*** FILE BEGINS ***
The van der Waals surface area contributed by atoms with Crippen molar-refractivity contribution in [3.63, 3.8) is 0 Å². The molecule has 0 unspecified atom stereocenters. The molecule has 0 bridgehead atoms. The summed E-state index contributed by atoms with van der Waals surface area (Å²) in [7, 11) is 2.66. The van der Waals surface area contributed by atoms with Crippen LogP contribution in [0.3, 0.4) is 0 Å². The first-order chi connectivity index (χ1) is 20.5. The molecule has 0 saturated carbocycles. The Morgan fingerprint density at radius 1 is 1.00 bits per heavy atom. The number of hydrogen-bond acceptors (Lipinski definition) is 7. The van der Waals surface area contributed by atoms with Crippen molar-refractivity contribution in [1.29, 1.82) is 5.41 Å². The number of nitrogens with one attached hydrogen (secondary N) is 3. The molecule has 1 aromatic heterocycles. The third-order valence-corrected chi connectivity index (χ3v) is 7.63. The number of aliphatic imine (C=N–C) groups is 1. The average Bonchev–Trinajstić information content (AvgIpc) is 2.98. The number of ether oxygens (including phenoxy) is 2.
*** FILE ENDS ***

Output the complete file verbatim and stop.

The van der Waals surface area contributed by atoms with Crippen molar-refractivity contribution in [3.63, 3.8) is 0 Å². The molecule has 0 unspecified atom stereocenters. The molecule has 0 bridgehead atoms. The summed E-state index contributed by atoms with van der Waals surface area (Å²) in [7, 11) is 2.66. The van der Waals surface area contributed by atoms with Crippen LogP contribution in [0.3, 0.4) is 0 Å². The first-order chi connectivity index (χ1) is 20.5. The molecule has 0 saturated carbocycles. The Morgan fingerprint density at radius 1 is 1.00 bits per heavy atom. The number of hydrogen-bond acceptors (Lipinski definition) is 7. The van der Waals surface area contributed by atoms with Crippen molar-refractivity contribution in [1.29, 1.82) is 5.41 Å². The number of nitrogens with one attached hydrogen (secondary N) is 3. The molecule has 1 aromatic heterocycles. The third-order valence-corrected chi connectivity index (χ3v) is 7.63. The number of aliphatic imine (C=N–C) groups is 1. The average Bonchev–Trinajstić information content (AvgIpc) is 2.98. The number of ether oxygens (including phenoxy) is 2.